Remember these words from yesterday?
“I have not arrived . . . I forget what is behind . . . I move on to what is ahead.”
Over the next few days, I want to examine each part of this statement from the pen of the apostle Paul. The first part offers an important characteristic for us as believers: vulnerability.
“I have not arrived” is a concept Paul mentions no less than three times in Philippians 3:12–13. See if you can locate each occurrence of the idea:
Not that I have already obtained it or have already become perfect, but I press on so that I may lay hold of that for which also I was laid hold of by Christ Jesus. Brethren, I do not regard myself as having laid hold of it yet; but one thing I do: forgetting what lies behind and reaching forward to what lies ahead. (Philippians 3:12–13)
How refreshing! Here is this brilliant, competent, gifted, strong leader who freely declares, “I don’t have everything wired,” Vulnerability includes more than this, however. Vulnerability means being willing to express personal needs, admitting one’s limitations or failures, having a teachable spirit, and especially being reluctant to appear the expert, the answer person, the final voice of authority.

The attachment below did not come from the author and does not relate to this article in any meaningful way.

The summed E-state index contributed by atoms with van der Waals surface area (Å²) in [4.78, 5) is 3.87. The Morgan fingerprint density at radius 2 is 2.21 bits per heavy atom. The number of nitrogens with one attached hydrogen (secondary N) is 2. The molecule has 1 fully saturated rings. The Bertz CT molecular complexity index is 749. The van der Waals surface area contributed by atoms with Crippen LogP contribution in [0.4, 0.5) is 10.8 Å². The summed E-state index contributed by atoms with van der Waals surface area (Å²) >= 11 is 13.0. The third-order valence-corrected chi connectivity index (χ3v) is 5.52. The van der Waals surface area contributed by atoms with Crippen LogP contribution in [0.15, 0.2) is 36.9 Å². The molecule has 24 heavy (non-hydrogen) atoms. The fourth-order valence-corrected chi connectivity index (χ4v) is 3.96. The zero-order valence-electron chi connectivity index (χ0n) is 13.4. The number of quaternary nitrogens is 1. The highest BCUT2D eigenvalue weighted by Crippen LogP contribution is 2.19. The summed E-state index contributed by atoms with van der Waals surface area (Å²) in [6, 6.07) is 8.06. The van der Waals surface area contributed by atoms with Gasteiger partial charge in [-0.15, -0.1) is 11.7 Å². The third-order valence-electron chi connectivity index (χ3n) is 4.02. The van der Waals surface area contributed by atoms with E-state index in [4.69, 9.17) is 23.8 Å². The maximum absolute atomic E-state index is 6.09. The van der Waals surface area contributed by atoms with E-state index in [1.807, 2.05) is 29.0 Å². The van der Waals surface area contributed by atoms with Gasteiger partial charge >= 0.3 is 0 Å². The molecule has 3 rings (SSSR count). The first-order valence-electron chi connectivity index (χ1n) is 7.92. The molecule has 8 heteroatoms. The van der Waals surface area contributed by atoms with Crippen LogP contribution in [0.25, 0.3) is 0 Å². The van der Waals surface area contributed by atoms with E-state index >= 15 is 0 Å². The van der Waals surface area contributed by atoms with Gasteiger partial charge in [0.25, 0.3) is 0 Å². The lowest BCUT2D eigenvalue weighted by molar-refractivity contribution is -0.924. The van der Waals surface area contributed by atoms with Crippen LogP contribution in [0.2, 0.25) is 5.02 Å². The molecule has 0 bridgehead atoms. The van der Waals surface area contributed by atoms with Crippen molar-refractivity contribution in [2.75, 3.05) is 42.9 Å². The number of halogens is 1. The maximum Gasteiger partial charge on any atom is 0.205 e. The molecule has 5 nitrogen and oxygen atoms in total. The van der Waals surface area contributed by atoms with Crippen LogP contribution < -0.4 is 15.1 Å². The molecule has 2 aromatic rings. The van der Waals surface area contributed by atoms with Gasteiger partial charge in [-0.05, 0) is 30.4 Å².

Not only are these traits refreshing—they’re rare!
If you’re the type of woman who always has to come out right . . . if you’re a man who has the need to be “perfect,” then you will always be in the position of having something to prove. And others around you will have to do the same.
If you always have to be right or "perfect," you'll always have something to prove—as will those around you.— Charles R. Swindoll Tweet This
Taken from Improving Your Serve by Charles R. Swindoll. Copyright © 1981 by Charles R. Swindoll, Inc. Used by permission of Thomas Nelson. www.thomasnelson.com